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On the occasion of his visit to the International Labour Organization in Geneva on Thursday, November 22, African Development Bank President Donald Kaberuka discussed job creation, sustainable development and the importance of education on the African continent.
In a speech before the members of the ILO’s African Staff Association, Kaberuka noted that the question of job creation and sustainable employment was "the biggest challenge facing all African countries today."
With the new dynamism in African economies, Kaberuka underscored the need for strong institutions, good governance and support for fragile states as “the best way, to promote growth and jobs."
“I am fully aware that for growth to translate into jobs and incomes, deliberate policies are needed such as targeted safety nets to ensure no one is left behind,” Kaberuka said.
“After decades of stagnation, Africa is on the verge of a new era,” Kaberuka continued. “Despite the dark clouds in the global economy, the internal and external dynamics contain elements favourable to transformation, provided we get it right.”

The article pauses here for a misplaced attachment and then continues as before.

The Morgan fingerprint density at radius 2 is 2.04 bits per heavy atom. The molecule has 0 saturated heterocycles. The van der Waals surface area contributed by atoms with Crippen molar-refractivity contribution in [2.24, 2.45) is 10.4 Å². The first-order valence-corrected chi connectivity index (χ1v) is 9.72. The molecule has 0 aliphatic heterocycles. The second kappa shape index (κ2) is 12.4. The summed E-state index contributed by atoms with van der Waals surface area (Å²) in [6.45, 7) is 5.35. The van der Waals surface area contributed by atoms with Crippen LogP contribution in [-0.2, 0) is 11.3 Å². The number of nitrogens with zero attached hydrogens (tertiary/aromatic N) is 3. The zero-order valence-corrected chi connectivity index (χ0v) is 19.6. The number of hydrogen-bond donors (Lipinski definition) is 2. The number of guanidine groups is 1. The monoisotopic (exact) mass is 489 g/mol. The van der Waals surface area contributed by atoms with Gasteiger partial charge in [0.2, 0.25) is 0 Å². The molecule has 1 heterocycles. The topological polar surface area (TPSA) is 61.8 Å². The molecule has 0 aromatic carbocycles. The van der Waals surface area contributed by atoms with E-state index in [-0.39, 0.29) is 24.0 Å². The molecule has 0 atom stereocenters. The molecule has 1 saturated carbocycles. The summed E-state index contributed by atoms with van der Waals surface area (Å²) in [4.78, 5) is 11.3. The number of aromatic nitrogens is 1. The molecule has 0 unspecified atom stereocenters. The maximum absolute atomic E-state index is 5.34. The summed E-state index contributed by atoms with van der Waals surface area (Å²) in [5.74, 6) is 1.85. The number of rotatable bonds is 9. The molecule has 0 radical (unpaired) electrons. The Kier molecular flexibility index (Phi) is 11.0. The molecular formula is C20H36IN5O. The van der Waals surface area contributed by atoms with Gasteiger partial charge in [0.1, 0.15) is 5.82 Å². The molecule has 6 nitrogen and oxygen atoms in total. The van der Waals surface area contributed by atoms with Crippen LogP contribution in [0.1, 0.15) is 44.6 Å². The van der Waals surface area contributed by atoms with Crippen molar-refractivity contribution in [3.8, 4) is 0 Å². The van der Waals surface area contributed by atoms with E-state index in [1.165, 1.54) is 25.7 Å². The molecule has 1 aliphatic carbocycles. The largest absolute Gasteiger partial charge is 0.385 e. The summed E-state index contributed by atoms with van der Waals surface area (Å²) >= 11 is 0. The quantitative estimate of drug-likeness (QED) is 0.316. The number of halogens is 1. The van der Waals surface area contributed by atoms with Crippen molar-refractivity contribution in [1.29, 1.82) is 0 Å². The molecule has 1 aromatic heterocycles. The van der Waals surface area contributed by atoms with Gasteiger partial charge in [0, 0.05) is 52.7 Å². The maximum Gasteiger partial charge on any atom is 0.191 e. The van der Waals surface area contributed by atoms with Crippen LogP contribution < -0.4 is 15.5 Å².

The Bank President also spelled out his vision for the sustainable development of Africa, saying that increasing agricultural productivity and ensuring African boys and girls have access to quality education are key to creating sustainable jobs on the continent.
Kaberuka also highlighted the need to create decent jobs that generate long-term income, by attracting manufacturing investment from Asia.
For his part, ILO Director-General Guy Ryder commended Kaberuka and the Bank for its work. “The respective mandates of our two organizations have much in common,” said Ryder. “The ILO is dedicated to promoting economic growth with social justice through decent work, and the AfDB mandate is to contribute to sustainable economic development and social progress."
“We strongly believe in Africa’s potential and the African Development Bank has a key role to play in shaping patterns of growth that can simultaneously yield decent and productive jobs nationally and regionally, while also influencing the global agenda where Africa’s weight is felt in this respect,” Ryder said.
If current trends continue, Sub-Saharan African countries, excluding South Africa, are expected to grow by 6.5 per cent in the coming year.